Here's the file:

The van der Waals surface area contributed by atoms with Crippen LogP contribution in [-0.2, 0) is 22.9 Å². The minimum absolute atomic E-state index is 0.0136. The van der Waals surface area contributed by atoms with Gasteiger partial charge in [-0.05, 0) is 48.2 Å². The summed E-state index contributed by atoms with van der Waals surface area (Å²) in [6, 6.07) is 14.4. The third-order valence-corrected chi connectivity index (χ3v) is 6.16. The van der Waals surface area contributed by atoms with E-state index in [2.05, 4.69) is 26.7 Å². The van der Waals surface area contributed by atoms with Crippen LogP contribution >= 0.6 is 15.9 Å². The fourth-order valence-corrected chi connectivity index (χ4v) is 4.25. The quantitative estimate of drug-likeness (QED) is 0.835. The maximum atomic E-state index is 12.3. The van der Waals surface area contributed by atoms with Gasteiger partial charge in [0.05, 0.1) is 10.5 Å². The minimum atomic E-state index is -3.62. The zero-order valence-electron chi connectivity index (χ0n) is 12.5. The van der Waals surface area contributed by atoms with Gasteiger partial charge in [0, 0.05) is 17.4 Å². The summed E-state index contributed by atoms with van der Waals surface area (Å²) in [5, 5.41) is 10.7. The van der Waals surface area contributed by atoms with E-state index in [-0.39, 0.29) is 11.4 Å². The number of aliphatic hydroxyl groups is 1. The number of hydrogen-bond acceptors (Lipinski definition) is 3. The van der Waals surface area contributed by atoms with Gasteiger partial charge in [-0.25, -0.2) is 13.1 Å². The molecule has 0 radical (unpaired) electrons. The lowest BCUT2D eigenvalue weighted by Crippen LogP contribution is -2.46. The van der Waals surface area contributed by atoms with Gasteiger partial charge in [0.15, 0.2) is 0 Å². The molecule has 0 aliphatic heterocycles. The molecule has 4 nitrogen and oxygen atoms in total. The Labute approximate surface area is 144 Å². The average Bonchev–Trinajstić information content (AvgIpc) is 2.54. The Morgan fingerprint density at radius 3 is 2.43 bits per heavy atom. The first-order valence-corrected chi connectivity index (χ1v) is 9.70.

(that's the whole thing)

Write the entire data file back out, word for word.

The van der Waals surface area contributed by atoms with Crippen LogP contribution in [-0.2, 0) is 22.9 Å². The minimum absolute atomic E-state index is 0.0136. The van der Waals surface area contributed by atoms with Gasteiger partial charge in [-0.05, 0) is 48.2 Å². The summed E-state index contributed by atoms with van der Waals surface area (Å²) in [6, 6.07) is 14.4. The third-order valence-corrected chi connectivity index (χ3v) is 6.16. The van der Waals surface area contributed by atoms with E-state index in [2.05, 4.69) is 26.7 Å². The van der Waals surface area contributed by atoms with Crippen LogP contribution >= 0.6 is 15.9 Å². The fourth-order valence-corrected chi connectivity index (χ4v) is 4.25. The quantitative estimate of drug-likeness (QED) is 0.835. The maximum atomic E-state index is 12.3. The van der Waals surface area contributed by atoms with Gasteiger partial charge in [0.05, 0.1) is 10.5 Å². The minimum atomic E-state index is -3.62. The zero-order valence-electron chi connectivity index (χ0n) is 12.5. The van der Waals surface area contributed by atoms with Gasteiger partial charge in [0, 0.05) is 17.4 Å². The summed E-state index contributed by atoms with van der Waals surface area (Å²) in [5, 5.41) is 10.7. The van der Waals surface area contributed by atoms with E-state index in [-0.39, 0.29) is 11.4 Å². The number of aliphatic hydroxyl groups is 1. The number of hydrogen-bond acceptors (Lipinski definition) is 3. The van der Waals surface area contributed by atoms with Gasteiger partial charge in [-0.25, -0.2) is 13.1 Å². The molecule has 0 radical (unpaired) electrons. The lowest BCUT2D eigenvalue weighted by Crippen LogP contribution is -2.46. The van der Waals surface area contributed by atoms with Gasteiger partial charge in [0.15, 0.2) is 0 Å². The molecule has 0 aliphatic heterocycles. The molecule has 4 nitrogen and oxygen atoms in total. The Labute approximate surface area is 144 Å². The average Bonchev–Trinajstić information content (AvgIpc) is 2.54. The Morgan fingerprint density at radius 3 is 2.43 bits per heavy atom. The first-order valence-corrected chi connectivity index (χ1v) is 9.70.